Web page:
• Neither owner or their children will ever owe more thanthe house is worth;
• Those considering RMs must receive counseling from anunbiased, FHA-approved third-party counselor;
• The lender evaluates borrowers’ ability to pay taxes andinsurance;
• Origination fees are regulated by the government.
How much a client is qualified for depends on multiple factors:For example, a 62-year-old with a $400,000 home couldborrow about $191,763, depending on interest rate. In this caseit was 2.32%.
Payouts can happen in four ways: monthly payments forlife, lump sums, monthly payments for a fixed period, or asa line of credit. Also, the owner will always get the originalvalue of the loan, even if the home value declines — forexample, if the neighborhood starts to go downhill due tolocation or climate change (fire or rising sea level). Further,after the loan is paid out, the owner still can live in thehome rent-free.
Blanchett noted that “Considering [RMs] as a potential assetwill obviously improve any kind of retirement scenario (freemoney!), but many retirees view the home as an asset of lastresort (e.g., for health care expenses) and a bequest to passdown to heirs, so effectively ‘selling it’ isn’t something manyare interested in considering.”
Ginger Szala is managing editor of Investment Advisor Group. She canbe reached at firstname.lastname@example.org.
Kotlikoff to Biden: Scrap Social Security, Start New System
Economist and retirement expert Larry Kotlikoff isn’t optimistic about the United States’ fiscal direction, and it seemslike he wants to change everything: the tax system, SocialSecurity, health care, education.
This is what he explained when we asked: What would youtell the Biden administration to do if you could?
“We’ve had a massive increase in the official debt … and ifyou look at Social Security’s unfunded liability equation, that’s$53 trillion — that was from last year’s Trustees Report,”says Kotlikoff, who has been a consultant to multiple Cabinetdepartments and has written several books on Social Security.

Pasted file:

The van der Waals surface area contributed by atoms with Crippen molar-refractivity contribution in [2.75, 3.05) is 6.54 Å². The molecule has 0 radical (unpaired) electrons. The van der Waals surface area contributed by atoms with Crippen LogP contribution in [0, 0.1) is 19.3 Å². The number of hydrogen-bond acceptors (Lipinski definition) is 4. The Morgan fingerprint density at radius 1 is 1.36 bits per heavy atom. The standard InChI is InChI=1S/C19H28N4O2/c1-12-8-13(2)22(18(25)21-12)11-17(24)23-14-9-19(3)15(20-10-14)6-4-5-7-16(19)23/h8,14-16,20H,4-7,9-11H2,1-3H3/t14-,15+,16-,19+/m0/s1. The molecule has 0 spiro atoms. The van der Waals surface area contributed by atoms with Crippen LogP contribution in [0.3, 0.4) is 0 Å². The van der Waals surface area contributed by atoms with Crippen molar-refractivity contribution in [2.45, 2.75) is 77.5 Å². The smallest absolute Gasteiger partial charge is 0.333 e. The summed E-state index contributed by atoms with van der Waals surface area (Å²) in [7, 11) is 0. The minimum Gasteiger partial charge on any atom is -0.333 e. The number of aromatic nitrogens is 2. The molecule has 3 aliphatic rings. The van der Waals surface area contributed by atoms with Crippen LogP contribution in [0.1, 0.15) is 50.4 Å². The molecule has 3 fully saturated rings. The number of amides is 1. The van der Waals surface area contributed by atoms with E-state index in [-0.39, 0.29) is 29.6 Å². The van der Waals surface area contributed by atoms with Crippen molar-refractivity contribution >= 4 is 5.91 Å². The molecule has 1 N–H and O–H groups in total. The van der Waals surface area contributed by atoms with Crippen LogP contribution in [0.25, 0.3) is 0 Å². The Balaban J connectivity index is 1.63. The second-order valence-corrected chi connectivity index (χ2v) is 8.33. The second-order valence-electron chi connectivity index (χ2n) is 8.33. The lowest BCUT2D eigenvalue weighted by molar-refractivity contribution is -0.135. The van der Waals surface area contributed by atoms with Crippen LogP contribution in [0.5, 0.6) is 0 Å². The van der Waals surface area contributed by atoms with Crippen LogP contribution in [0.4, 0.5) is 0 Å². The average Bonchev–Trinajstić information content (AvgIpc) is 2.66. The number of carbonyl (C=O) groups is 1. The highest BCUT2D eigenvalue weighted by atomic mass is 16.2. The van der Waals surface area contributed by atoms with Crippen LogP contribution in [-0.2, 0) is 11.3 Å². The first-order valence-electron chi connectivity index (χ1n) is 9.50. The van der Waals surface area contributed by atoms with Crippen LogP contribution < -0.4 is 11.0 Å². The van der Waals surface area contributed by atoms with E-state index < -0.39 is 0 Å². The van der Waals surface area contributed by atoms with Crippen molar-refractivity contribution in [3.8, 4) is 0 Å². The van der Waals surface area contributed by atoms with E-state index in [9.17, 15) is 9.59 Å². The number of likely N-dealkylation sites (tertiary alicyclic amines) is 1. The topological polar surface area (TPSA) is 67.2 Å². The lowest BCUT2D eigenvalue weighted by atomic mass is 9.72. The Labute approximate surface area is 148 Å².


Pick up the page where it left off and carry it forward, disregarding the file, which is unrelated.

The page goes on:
“If you put into one balance sheet all the projected outlays
valued to present, and compare that with the present value of
all the receipts, and then add in the liability side, the net debt
of the country … you have a fiscal gap that’s roughly eight
years of GDP,” he says. “No one’s looking at [the] long-term
picture and what bills we’re leaving for future generations.”
Here’s how he would change Social Security and the tax
“I would retire the existing Social Security system the waycorporate America has retired, since the mid-1980s, thedefined benefit pension plans. You freeze the existing system,start a new system at the margin and pay off accrued liabilities … pay what you owe under the existing system,” he says.
To do that, he recommends freezing accounts of those, forexample, currently at age 40. When these workers retire,they would get Social Security benefits based on their earnings up to age 40.
He would maintain the payroll tax — “we need the rev-
enue” — but recommends that people put 10% of their pay
into a personal retirement account. The government would
make matching contributions on behalf of the poor, he says.
These accounts would be government-invested “by a com-
puter in a global index fund of stocks, bonds and real estate
investment trusts” of major markets.
Everyone would get the same rate of return, “so the govern-
ment would guarantee your return on contributions,” provid-
ing a floor for retirement. However, each person could aug-
ment their account accordingly with added contributions.
“Investing in the global markets over a 40-year spanpretty much ensures a positive average return,” he says.Then, between age 57 and 67, the person’s account would begradually sold off at market prices and invested in inflation-indexed government bonds. After five years, that age groupwould start getting annuities paid from those governmentbonds. Those with twice as big an account would get twicethe benefits.
Spouses and ex-spouses would also be protected, he says,
but the point would be a retirement system that is risk-free to
future generations. “Each generation is on its own tub, so to
speak,” he says. “That’s what it means to be fully funded, not
requiring some other generation to bail it out.”
Some might say this idea is a bigger burden to those in
their 30s and younger, who will not only have payroll taxes
but also put in a 10% contribution, and still won’t have the
security system of their parents and grandparents. He agrees,
but “they also are not going to get hit with a fiscal system
that’s going to fall apart, and horrendously high taxes.”